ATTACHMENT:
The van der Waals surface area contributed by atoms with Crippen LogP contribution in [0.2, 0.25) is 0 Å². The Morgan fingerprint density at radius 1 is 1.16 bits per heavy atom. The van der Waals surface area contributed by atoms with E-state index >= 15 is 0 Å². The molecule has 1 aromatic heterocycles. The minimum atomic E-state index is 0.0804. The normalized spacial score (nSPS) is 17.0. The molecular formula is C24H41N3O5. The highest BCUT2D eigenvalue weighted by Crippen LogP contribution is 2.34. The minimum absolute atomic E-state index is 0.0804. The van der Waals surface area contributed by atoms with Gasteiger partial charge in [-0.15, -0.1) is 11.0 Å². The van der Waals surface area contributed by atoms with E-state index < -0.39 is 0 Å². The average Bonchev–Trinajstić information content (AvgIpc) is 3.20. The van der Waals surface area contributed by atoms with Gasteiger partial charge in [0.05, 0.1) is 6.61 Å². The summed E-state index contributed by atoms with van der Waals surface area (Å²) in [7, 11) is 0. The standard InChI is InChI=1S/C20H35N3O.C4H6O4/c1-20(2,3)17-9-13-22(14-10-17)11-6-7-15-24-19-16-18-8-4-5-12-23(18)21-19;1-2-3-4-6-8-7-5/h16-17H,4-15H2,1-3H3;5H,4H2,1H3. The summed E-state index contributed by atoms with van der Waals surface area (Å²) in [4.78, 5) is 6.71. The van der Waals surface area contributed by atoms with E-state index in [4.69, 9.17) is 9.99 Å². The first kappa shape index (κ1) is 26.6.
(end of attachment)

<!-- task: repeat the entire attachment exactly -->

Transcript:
The van der Waals surface area contributed by atoms with Crippen LogP contribution in [0.2, 0.25) is 0 Å². The Morgan fingerprint density at radius 1 is 1.16 bits per heavy atom. The van der Waals surface area contributed by atoms with E-state index >= 15 is 0 Å². The molecule has 1 aromatic heterocycles. The minimum atomic E-state index is 0.0804. The normalized spacial score (nSPS) is 17.0. The molecular formula is C24H41N3O5. The highest BCUT2D eigenvalue weighted by Crippen LogP contribution is 2.34. The minimum absolute atomic E-state index is 0.0804. The van der Waals surface area contributed by atoms with Gasteiger partial charge in [-0.15, -0.1) is 11.0 Å². The van der Waals surface area contributed by atoms with E-state index < -0.39 is 0 Å². The average Bonchev–Trinajstić information content (AvgIpc) is 3.20. The van der Waals surface area contributed by atoms with Gasteiger partial charge in [0.05, 0.1) is 6.61 Å². The summed E-state index contributed by atoms with van der Waals surface area (Å²) in [7, 11) is 0. The standard InChI is InChI=1S/C20H35N3O.C4H6O4/c1-20(2,3)17-9-13-22(14-10-17)11-6-7-15-24-19-16-18-8-4-5-12-23(18)21-19;1-2-3-4-6-8-7-5/h16-17H,4-15H2,1-3H3;5H,4H2,1H3. The summed E-state index contributed by atoms with van der Waals surface area (Å²) in [4.78, 5) is 6.71. The van der Waals surface area contributed by atoms with E-state index in [4.69, 9.17) is 9.99 Å². The first kappa shape index (κ1) is 26.6.